Surviving Hepatitis C in AZ Jails, State Prisons, and Federal Detention Centers.

Surviving Hepatitis C in AZ Jails, State Prisons, and Federal Detention Centers.
The "Hard Time" blogspot is a volunteer-run site for the political organization of people with Hepatitis C behind and beyond prison walls, their loved ones, and whomever cares to join us. We are neither legal nor medical professionals. Some of us may organize for support, but this site is primarily dedicated to education and activism; we are fighting for prevention, detection, treatment, and a cure for Hepatitis C, particularly down in the trenches where most people are dying - in prison or on the street... Join us.


Sunday, July 10, 2011

SOS Cecil Ash: Please Send Help.

July 2011 Artwalk display
(with Cougar)
1009 N. 1st. St. / Phoenix

This is how easy it can be to help us convene legislative hearings next session on the violence, suicides, and poor health care in the prisons. The AZ House Health and Human Services ' Committee is chaired by Cecil Ash, a truly decent man, and seems to be the best place to hold such hearings. Following Stan's letter requesting this is Representative Ash's response.

I understand that Representative Ash is still focusing his energies on sentencing reform - which we desperately need - but in the meantime people are continuing to die unnecessarily inside. If Ash doesn't want to spend political capital using his chairmanship of the HHS committee (as opposed to the Judiciary Committee), for something directly related to health and human services, then he needs to cultivate another legislator who will do that in the next session that we can lobby.

Until Representative Ash can identify that person for us - or until someone else steps forward to lead the charge on this matter - please keep sending these kinds of letters and emails to him, folks.
And send me what you're willing to let me post for others to learn from, as my buddy Stan did for us...

This letter, by the way, was a beautiful gift for Dana's mom on that difficult day. Thanks, Stan, from all of us.


From: Stan Hemry
Sent: Thursday, July 07, 2011 11:05 AM
To: Cecil Ash
Subject: Dana Seawright's unsolved murder

Good morning Rep. Ash,

I am a resident of Phoenix for more than 10 years. Today is the 1st anniversary of this young man's death. I writing to draw your attention to the murder of Dana Seawright, who refused to give up his cell in prison with a man of another race. One was black the other, Hispanic. Dana's gang ordered him to prove his loyalty to the gang. Dana was subsequently killed for a fake attack on another man of the same race as his cell mate. 10 of Dana's gang members were given enough leeway within the prison facility to enter his cell and beat him to death for not delivering the beat down ordered by his gang.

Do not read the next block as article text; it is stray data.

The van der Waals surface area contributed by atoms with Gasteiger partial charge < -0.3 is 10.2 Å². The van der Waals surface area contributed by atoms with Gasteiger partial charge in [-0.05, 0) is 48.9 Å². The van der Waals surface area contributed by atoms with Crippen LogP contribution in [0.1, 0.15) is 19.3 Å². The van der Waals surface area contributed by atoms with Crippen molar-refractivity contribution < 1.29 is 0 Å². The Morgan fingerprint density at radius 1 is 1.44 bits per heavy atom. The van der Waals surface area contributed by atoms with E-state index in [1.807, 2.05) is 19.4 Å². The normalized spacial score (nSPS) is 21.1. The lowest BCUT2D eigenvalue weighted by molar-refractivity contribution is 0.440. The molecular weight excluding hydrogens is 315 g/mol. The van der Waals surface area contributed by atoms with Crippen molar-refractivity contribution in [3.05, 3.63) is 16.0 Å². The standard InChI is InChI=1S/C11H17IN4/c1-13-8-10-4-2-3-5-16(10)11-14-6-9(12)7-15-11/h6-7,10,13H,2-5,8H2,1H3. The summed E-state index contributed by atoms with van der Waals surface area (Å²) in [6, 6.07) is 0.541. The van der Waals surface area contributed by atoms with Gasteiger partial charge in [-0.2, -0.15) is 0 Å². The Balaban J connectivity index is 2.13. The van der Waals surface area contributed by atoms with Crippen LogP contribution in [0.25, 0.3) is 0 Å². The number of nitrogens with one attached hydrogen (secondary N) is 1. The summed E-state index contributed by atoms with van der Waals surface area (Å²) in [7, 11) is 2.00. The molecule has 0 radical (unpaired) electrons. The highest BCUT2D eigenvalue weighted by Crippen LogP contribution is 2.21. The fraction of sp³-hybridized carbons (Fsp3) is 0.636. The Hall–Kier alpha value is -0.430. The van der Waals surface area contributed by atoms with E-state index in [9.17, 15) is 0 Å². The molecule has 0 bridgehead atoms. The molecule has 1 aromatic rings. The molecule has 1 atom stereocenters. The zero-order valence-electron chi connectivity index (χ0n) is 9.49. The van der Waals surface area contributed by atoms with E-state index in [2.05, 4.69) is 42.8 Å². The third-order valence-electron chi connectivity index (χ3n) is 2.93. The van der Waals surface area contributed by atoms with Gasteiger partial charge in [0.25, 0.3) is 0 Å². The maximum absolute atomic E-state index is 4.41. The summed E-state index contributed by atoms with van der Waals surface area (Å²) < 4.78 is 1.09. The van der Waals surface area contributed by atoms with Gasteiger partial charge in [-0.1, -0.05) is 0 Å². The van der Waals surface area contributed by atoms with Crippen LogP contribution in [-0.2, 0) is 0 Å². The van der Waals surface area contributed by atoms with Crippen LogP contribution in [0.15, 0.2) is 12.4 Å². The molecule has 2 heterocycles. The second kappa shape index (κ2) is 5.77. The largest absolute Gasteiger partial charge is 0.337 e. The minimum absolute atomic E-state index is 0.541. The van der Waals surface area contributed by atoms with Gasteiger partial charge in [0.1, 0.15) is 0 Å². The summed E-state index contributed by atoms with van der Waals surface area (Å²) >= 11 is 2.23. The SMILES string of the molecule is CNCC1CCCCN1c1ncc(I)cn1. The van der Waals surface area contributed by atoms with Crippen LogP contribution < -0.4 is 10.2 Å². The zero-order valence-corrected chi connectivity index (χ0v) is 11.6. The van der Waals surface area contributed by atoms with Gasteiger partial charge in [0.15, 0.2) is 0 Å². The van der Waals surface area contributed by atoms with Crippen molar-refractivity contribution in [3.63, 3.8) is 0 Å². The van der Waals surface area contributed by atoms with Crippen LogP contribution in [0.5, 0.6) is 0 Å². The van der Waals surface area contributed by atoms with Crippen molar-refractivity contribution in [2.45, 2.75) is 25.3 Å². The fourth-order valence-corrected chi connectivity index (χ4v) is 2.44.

Now, I know that this sounds like typical gang activity, but Dana was standing up for the freedom of association. Something the gangs and guards, apparently, do not allow. This type of violently-enforced segregation underscores the divisions that are routinely encouraged within the prison community.

Guards and prison people both manifest the divisions as they see racial tensions played out in tragic ways. Scenes, like the one of Dana's murder while under guard, re-enforce segregation and violently punishes prison people, who do not abide within the artificially-created, racial divides.

Dana's murder is a harsh wake up call to take action to examine what is happening. This could have easily been me, or possibly you, Rep. Ash, given the same circumstances. I would have done what he did and probably be murdered too.

Racially-segregated gangs monitor and enforce divisions among the prison people. Why can't there be a program to gradually de-segregate the prison community? Train the guards to understand that we are all equal in frailty, love and life. Give the prison people adequate mental and physical health care.

If there is any justice left in the system, I hope you will convene hearings into the rapidly rising murder and suicide rates in the Department of Correction. Understanding the circumstances surrounding the tragedy of Dana's death could help to reform the training received by prison guards and lower the tension levels among the prison people.


Stan Hemry
PHX 85004

Contact me if you are an educator and want to screen Arlington West in your school.

-------to contact Representative Ash------

reply from Representative Ash--------

From: Cecil Ash
Date: Fri, Jul 8, 2011 at 3:06 PM
Subject: RE: Dana Seawright's unsolved murder
To: Stan Hemry

Dear Mr. Hemry:

Thank you for your email. There are a great many problems in the prison system. You have identified some of them in your email. You are correct, given the same set of circumstances, you or I might have done the same thing.

I am not indifferent or unaware of the many problems in the D.O.C. However, to have hearings this next session would jeopardize some of the sentencing reforms I've been working on for the last three years. Before undertaking hearings on your issue, I need to get some of the sentencing changes enacted. Then I will proceed to look at health issues (both physical and mental) in the prison system. If we could stop so many people from getting in there in the first place, we might have the resources to do a better job with a smaller population.

I will put you on my email list to be informed of our efforts in this area.

Again, thank you for email, and my condolences to Dana's family.


Cecil Ash

State Representative

District 18

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